Death and the King’s Horseman


Wole Soyinka

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Death and the King’s Horseman Study Guide

Welcome to the LitCharts study guide on Wole Soyinka's Death and the King’s Horseman. Created by the original team behind SparkNotes, LitCharts are the world's best literature guides.

Brief Biography of Wole Soyinka

Soyinka grew up in British-ruled Nigeria. His family was relatively well off; his father was an Anglican minister and the headmaster of a religious school, which meant the family had access to electricity and radio at home. Soyinka studied in Nigeria at a college affiliated with the University of London and relocated to England after graduation, where he pursued an advanced degree at the University of Leeds. The Lion and the Jewel was his second play, and its success allowed him to move to London. Over the next ten years, Soyinka continued to write plays and edit literary periodicals both in England in Nigeria. In the '60s, Soyinka became involved with politics. He was arrested several times and kept in prison for two years, and one of his books was banned in Nigeria. Soyinka wrote Death and the King's Horseman in 1975 during a time of exile from Nigeria, and it's become one of his most famous works. He has been married three times and has five children.
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Historical Context of Death and the King’s Horseman

The story of Death and the King's Horseman is based on real events that took place in Nigeria in 1946, when the English district commissioner attempted to stop the king's horseman from committing ritual suicide. Several historians have noted, however, that the tradition of the king's horseman following the king to the afterlife isn't actually rooted in religious necessity, and that at the time, the king's horseman not being able to commit suicide wouldn't have rocked the community as much as Elesin's failure does in the play. The egungun costumes that the Pilkingses wear are part of the Yoruba religious tradition. The costumes are worn so that the wearer can channel ancestors; this is why Amusa insists that he's actually looking at the dead when he looks at the costumes.

Other Books Related to Death and the King’s Horseman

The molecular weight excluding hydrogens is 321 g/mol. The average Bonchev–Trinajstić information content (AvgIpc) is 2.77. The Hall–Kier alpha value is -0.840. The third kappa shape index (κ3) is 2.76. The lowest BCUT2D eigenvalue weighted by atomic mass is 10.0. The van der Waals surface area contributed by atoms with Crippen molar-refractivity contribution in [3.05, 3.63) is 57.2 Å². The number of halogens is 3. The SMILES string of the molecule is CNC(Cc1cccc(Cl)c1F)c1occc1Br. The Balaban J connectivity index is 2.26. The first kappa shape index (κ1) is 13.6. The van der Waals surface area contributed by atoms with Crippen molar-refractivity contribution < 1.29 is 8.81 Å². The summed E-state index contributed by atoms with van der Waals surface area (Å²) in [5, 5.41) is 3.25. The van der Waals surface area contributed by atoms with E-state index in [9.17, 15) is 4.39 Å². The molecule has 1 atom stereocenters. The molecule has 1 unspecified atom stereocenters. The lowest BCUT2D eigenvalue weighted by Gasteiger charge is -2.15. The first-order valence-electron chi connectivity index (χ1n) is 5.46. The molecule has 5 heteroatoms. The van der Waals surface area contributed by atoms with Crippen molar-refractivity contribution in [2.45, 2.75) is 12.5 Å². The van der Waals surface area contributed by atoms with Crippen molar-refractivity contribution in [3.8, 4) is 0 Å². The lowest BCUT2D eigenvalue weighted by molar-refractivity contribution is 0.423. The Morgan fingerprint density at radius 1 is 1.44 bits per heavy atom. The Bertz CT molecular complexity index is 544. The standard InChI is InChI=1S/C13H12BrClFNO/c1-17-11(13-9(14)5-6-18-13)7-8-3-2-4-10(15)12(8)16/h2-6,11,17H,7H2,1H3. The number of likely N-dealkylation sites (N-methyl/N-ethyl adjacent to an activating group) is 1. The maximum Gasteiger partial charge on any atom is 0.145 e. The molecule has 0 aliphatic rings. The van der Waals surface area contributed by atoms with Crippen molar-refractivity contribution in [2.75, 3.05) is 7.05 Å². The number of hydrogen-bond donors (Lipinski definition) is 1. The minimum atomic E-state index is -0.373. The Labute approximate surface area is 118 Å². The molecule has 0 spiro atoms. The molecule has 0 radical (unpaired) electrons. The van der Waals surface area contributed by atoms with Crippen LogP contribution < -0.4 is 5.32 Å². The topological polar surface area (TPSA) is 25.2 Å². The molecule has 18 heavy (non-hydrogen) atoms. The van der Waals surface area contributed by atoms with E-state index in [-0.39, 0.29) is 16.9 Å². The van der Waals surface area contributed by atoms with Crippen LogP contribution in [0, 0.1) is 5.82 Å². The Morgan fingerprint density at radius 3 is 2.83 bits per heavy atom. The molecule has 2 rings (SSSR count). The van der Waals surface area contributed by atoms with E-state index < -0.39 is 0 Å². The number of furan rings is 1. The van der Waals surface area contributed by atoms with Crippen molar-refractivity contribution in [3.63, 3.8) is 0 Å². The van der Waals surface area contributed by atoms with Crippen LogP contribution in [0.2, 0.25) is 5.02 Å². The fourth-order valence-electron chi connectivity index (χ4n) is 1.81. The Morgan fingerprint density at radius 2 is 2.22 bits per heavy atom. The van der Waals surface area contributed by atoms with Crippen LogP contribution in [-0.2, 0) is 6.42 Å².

Many of Wole Soyinka's plays and novels consider similar themes as Death and the King's Horseman, in particular the difficult relationship between traditional Nigerian culture and Western modernization. His other works include his early play The Lion and the Jewel, his novel Season of Anomy, and the memoir Aké: The Years of Childhood. Chimamanda Ngozi Adichie is another well-known Nigerian novelist who considers the intersections between traditional Nigerian culture and western influence, though in a later time period in Nigerian history. The play Oba Wàjà, which was written by Duro Ladipo and published in the Yoruba language, deals with the same historical event as Death and the King's Horseman.
Key Facts about Death and the King’s Horseman
  • Full Title: Death and the King's Horseman
  • When Written: 1973-74
  • Where Written: Cambridge, England
  • When Published: 1975
  • Literary Period: Postcolonial African Diaspora
  • Genre: Drama, Tragedy
  • Setting: Oyo, Nigeria; sometime during World War Two
  • Climax: Elesin commits suicide
  • Antagonist: Simon Pilkings and the British; Colonialism
  • Point of View: Theater

Extra Credit for Death and the King’s Horseman

Poems from Prison. Soyinka has been critical of corruption in government for much of his life, though he became far more active in his criticisms in the mid-1960s. During his first imprisonment, Soyinka wrote a number of poems and notes on tissue paper criticizing the Nigerian government.

Egungun. The egungun costumes like those the Pilkingses wear are an essential element of the Yoruba religious tradition. The garment covers the wearer completely, and the layers of cloth that make up the garment represent the spirit world and the world of the living. The more elaborate and expensive the cloth is, the wealthier and more powerful the family and the ancestor are.